An integrated encyclopedia of DNA elements in the human genome
Author(s)Altshuler, Robert Charles; Ernst, Jason; Kellis, Manolis; Kheradpour, Pouya; Ward, Lucas D.; Eaton, Matthew Lucas; Hendrix, David A.; Jungreis, Irwin; Lin, Michael F.; Washietl, Stefan; ... Show more Show less
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The human genome encodes the blueprint of life, but the function of the vast majority of its nearly three billion bases is unknown. The Encyclopedia of DNA Elements (ENCODE) project has systematically mapped regions of transcription, transcription factor association, chromatin structure and histone modification. These data enabled us to assign biochemical functions for 80% of the genome, in particular outside of the well-studied protein-coding regions. Many discovered candidate regulatory elements are physically associated with one another and with expressed genes, providing new insights into the mechanisms of gene regulation. The newly identified elements also show a statistical correspondence to sequence variants linked to human disease, and can thereby guide interpretation of this variation. Overall, the project provides new insights into the organization and regulation of our genes and genome, and is an expansive resource of functional annotations for biomedical research.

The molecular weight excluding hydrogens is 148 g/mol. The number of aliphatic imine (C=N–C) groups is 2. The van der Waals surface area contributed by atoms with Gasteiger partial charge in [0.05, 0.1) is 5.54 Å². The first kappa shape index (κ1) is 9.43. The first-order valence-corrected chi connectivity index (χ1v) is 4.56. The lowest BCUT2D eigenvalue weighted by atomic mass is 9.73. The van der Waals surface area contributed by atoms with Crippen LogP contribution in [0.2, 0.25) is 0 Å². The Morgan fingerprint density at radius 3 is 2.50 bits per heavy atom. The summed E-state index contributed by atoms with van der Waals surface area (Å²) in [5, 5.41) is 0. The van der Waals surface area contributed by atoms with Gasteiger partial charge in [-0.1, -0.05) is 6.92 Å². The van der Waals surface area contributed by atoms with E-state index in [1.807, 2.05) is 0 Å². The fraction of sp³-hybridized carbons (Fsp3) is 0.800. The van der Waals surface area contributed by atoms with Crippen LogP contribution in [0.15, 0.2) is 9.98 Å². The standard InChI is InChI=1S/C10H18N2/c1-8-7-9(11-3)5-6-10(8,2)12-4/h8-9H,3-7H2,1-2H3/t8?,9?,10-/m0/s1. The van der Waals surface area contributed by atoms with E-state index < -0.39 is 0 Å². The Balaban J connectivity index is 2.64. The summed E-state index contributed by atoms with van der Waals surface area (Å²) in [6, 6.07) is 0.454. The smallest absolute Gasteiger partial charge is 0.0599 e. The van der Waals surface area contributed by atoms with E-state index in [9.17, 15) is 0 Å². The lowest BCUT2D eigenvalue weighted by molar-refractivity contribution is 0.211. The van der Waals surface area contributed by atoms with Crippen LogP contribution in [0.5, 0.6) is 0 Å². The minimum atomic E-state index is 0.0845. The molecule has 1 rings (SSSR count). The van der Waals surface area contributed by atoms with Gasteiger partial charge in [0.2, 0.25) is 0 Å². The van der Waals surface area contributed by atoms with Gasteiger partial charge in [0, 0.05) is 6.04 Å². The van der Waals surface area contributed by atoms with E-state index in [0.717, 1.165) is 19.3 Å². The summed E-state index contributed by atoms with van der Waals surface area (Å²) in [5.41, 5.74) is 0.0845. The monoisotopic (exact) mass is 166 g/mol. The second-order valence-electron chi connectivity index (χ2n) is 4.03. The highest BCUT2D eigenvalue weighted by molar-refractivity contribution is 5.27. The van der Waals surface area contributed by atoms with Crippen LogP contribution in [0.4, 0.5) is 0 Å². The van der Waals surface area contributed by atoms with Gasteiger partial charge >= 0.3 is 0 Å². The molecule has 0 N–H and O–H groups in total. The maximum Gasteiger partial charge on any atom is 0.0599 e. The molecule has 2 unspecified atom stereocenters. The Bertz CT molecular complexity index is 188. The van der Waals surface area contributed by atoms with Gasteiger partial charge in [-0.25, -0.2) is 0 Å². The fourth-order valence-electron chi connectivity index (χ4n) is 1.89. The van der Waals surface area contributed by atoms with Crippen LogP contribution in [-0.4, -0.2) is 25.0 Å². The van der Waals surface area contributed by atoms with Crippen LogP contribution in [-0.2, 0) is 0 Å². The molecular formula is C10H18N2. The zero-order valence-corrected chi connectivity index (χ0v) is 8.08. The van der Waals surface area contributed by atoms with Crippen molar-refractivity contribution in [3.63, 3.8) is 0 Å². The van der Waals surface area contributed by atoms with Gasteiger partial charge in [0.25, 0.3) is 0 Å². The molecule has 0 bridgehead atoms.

DepartmentMassachusetts Institute of Technology. Computer Science and Artificial Intelligence Laboratory; Massachusetts Institute of Technology. Department of Electrical Engineering and Computer Science
Nature Publishing Group
Dunham, Ian, Anshul Kundaje, Shelley F. Aldred, Patrick J. Collins, Carrie A. Davis, Francis Doyle, Charles B. Epstein, et al. “An Integrated Encyclopedia of DNA Elements in the Human Genome.” Nature 489, no. 7414 (September 5, 2012): 57–74.
Author's final manuscript